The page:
The big question is whether Steele -- who has been knocked out four times — can survive enough punishment to bring his wrestling to bear. I say he does! Expect him to exploit Jumeau’s single punches to land counter takedowns and hang out in top position for the decision.
Prediction: Steele via unanimous decision
125 lbs.: John Moraga vs. Ashkan Mokhtarian
John Moraga (16-6) — one of the first members of UFC’s Flyweight division — currently finds himself on the first multi-fight losing streak of his career. He hasn’t exactly rolled over, though, hanging on against Joseph Benavidez before tough fights against Matheus Nicolau and Sergio Pettis.
Four of his eight submission wins have come by guillotine.
Fighting as high as 150 pounds and as low as 125, Ashkan Mokhtarian (13-1) has become Australia’s top Flyweight during his five-year career. He’s currently riding a six-fight win streak that includes five finishes and a 27-second head kick knockout in his divisional debut.
He owns six wins by knockout and another six by submission.
Mokhtarian and his crew have a decent-sized social media presence. What they don’t have is any complete fight footage from the last two years; in fact, the most recent I could find aside from a 50-second clip of ground-and-pound was his 2015 fight with Honggang Yao, who took him down effectively at will before Mokhtarian caught him in a heel hook.
Moraga will never touch the title or crack the seemingly impenetrable Johnson-Benavidez-Cejudo barrier, but he’s as scrappy and mean as they come. The pace and ferocity he offers are not the sort of thing you want to deal with in your first real world-class fight. He ought to have the wrestling to overwhelm Mokhtarian and — even if he can’t consistently hit takedowns — he can do enough damage in transition to get the win.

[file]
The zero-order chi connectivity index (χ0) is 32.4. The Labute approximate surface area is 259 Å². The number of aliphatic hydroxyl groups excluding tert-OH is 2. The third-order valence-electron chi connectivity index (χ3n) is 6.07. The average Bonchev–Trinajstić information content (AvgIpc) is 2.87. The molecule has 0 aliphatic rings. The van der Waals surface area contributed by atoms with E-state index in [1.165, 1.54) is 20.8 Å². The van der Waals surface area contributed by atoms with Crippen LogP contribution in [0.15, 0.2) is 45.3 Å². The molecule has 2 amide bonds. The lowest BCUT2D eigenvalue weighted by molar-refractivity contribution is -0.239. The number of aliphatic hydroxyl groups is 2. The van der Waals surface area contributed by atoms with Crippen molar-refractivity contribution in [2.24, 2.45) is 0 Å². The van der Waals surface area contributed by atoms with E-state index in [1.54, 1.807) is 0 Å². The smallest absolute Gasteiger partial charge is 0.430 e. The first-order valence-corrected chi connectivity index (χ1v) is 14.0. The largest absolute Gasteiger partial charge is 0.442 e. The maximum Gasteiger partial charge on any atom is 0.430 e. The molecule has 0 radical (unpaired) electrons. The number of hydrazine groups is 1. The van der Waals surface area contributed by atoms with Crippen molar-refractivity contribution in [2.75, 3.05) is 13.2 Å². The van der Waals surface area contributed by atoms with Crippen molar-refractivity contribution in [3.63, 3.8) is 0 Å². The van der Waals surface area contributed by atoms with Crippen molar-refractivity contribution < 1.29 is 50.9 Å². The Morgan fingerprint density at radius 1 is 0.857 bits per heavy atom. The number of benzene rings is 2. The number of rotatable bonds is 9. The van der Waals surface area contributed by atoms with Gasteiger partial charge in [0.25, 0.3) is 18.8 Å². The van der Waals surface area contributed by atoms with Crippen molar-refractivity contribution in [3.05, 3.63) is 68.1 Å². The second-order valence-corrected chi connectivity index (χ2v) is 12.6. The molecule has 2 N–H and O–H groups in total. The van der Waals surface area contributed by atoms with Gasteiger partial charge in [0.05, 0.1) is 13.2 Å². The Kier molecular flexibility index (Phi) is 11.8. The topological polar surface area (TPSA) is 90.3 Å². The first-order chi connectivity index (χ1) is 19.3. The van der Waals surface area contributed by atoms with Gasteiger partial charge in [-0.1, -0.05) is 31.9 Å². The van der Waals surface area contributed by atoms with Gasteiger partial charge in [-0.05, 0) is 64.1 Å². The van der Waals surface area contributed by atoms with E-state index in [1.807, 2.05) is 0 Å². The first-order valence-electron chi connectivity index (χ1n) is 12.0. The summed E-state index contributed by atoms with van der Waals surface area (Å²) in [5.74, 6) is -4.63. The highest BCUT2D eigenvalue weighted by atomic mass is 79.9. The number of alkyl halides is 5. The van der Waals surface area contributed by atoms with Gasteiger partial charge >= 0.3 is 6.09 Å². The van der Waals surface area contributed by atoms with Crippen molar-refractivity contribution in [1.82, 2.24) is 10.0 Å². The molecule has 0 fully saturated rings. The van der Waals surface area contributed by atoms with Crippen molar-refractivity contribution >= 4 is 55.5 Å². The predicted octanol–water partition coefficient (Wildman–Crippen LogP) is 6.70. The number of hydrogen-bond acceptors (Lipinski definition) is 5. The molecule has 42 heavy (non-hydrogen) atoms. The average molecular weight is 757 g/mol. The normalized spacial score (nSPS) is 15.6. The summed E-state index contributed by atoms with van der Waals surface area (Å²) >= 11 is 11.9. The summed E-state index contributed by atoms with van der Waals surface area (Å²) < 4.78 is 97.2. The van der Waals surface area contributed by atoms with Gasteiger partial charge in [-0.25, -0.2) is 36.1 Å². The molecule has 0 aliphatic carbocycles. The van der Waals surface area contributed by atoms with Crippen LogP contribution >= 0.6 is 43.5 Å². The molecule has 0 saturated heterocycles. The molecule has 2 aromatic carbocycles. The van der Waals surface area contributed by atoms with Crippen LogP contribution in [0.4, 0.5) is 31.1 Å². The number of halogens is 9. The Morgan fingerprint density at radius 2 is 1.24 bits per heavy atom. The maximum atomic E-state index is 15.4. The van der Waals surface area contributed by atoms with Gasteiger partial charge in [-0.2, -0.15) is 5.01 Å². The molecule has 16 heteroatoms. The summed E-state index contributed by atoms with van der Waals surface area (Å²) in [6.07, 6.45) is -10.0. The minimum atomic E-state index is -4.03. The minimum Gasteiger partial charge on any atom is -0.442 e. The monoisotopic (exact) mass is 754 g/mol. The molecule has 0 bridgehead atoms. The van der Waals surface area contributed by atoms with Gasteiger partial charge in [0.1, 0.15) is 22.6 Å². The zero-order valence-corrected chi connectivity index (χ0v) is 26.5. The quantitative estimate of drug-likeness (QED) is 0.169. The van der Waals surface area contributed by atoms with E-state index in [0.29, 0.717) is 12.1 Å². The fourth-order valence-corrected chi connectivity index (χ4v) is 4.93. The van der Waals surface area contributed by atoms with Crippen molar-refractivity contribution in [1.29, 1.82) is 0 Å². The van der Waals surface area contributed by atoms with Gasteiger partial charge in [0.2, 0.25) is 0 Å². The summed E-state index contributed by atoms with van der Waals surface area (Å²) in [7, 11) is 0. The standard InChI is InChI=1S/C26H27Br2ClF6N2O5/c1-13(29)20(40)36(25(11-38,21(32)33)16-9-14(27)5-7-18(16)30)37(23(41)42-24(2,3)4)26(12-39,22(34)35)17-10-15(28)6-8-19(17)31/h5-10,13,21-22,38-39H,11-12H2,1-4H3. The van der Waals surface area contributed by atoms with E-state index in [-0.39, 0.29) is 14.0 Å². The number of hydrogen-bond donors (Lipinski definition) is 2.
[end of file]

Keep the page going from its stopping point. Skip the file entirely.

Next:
Prediction: Moraga via unanimous decision
170 lbs.: Kiichi Kunimoto vs. Zak Ottow
Kiichi Kunimoto (18-6-2) has enjoyed one of the stranger UFC careers in recent memory. After winning his debut due to disqualification, he defied +400 odds to submit Daniel Sarafian before getting a questionable split decision over Richard Walsh in Saitama.
This will be his first fight since losing to Neil Magny in Feb. 2015.
Making both his Lightweight and UFC debut on short notice, Zak Ottow (14-4) came up big against Josh Burkman for his fifth consecutive victory. Returning to Welterweight, he replaced Mike Graves against Sergio Moraes and fought his way to a split decision loss to the grappling ace.
He replaces the injured Warlley Alves on less than one month’s notice.
The deciding factor here might be size. Ottow has historically competed at Welterweight, but he can make 155 pounds on short notice. In a match that will likely be determined by who spends more time on top, that could be trouble. Though Kunimoto isn’t an elite takedown artist, he’s a very persistent one, and Ottow may not have the firepower to keep him honest.
Ottow has a good defensive guard, keeping Moraes locked up for several minutes. Still, even if Kunimoto can’t get his passing going, he’s good enough to stay on top and rack up points. Kunimoto scores enough clinch takedowns to get the decision.
Prediction: Kunimoto via unanimous decision
UFC Fight Night 110’s main event may only last 30seconds, but it’ll be a fun 30 seconds. See you Saturday, Maniacs!
Remember that MMAmania.com will deliver LIVE round-by-round, blow-by-blow coverage of the entire UFC Fight Night 110’s fight card, starting with the Fight Pass "Prelims" matches online, which are scheduled to begin at 7 p.m. ET, and then the remaining undercard balance on FOX Sports 1 at 8 a.m. ET, before the FOX Sports 1 main card start time at 10 p.m. ET.